Hydrogeochemistry of stream channel recharge of sewage effluent, northwest of Tucson, Arizona
AuthorEsposito, David M.
Water quality -- Arizona -- Tucson Region.
Sewage disposal in rivers, lakes, etc. -- Arizona -- Tucson Region.
Committee ChairTitley, Spencer R.
MetadataShow full item record
PublisherThe University of Arizona.
RightsCopyright © is held by the author. Digital access to this material is made possible by the University Libraries, University of Arizona. Further transmission, reproduction or presentation (such as public display or performance) of protected items is prohibited except with permission of the author.
AbstractThis investigation has documented the water quality impacts of stream channel recharge of sewage effluent northwest of Tucson and has evaluated the hydrogeochemical mechanisms potentially responsible for observed water quality changes. The evaluation was accomplished partly through construction of twelve monitor wells and implementation of a quarterly water quality monitoring program for surface water and groundwater. Constituents monitored included major inorganic chemical constituents, trace inorganics, trace metals, priority pollutants/trace organics and microbiological contaminants. ¹⁵N also proved useful in the study. The significance of a reducing zone immediately beneath the bed of the Santa Cruz River with respect to denitrification was documented. Findings of this investigation indicate that while sewage effluent is of poor quality with respect to drinking water standards, groundwater recharged by sewage effluent is of improved quality. Other findings include: * Nitrate in shallow groundwater near the Santa Cruz River in the Cortaro area appears to be primarily from stream channel recharge of sewage effluent; * Nitrate-N contents of effluent recharged groundwater averaged about 5 mg/1, well below the maximum contaminant level for drinking water of 10 mg/1, representing a 75 percent loss in total nitrogen during stream channel recharge of sewage effluent (assuming no mixing); * Both stream channel recharge of sewage effluent and agricultural deep percolation contribute to nitrate in shallow groundwater near the Santa Cruz River in the Marana area; * The reducing zone beneath the Santa Cruz River may be responsible for denitrification losses of up to 5 mg/1 of nitrate-N. This would explain approximately 30 percent of nitrogen losses, on average, between effluent and recharged groundwater; * The mechanisms of cation exchange and mixing with groundwater from other sources can explain the major changes in water quality between effluent and groundwater with respect to major inorganic chemical constituents; * Renovation of effluent with respect to coliform bacteria and enteric viruses content during recharge is not complete.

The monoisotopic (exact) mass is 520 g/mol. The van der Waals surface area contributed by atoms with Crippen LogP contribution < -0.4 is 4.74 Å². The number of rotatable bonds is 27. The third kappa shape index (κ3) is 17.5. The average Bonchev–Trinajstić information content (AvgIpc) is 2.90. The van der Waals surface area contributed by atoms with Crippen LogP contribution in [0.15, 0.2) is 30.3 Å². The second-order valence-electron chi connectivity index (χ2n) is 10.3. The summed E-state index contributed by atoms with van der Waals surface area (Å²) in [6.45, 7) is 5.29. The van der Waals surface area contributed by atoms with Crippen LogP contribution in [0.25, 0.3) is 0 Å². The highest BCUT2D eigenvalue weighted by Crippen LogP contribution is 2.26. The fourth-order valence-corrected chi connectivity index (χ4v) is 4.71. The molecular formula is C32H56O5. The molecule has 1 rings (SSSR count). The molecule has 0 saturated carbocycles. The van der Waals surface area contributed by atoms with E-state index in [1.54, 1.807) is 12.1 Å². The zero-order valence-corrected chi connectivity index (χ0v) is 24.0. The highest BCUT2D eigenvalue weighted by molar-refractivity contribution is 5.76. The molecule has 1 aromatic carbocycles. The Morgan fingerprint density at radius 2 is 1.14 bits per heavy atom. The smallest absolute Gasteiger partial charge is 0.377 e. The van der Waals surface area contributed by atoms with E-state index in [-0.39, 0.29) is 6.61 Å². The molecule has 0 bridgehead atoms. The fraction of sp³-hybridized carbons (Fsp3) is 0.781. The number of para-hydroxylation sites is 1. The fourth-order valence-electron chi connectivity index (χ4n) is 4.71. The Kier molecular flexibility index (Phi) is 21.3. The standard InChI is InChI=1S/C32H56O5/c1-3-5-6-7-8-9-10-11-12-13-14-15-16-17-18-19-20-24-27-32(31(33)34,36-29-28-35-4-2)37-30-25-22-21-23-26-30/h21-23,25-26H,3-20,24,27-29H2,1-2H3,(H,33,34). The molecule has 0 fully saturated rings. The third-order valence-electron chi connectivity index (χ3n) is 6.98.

Degree NamePh. D.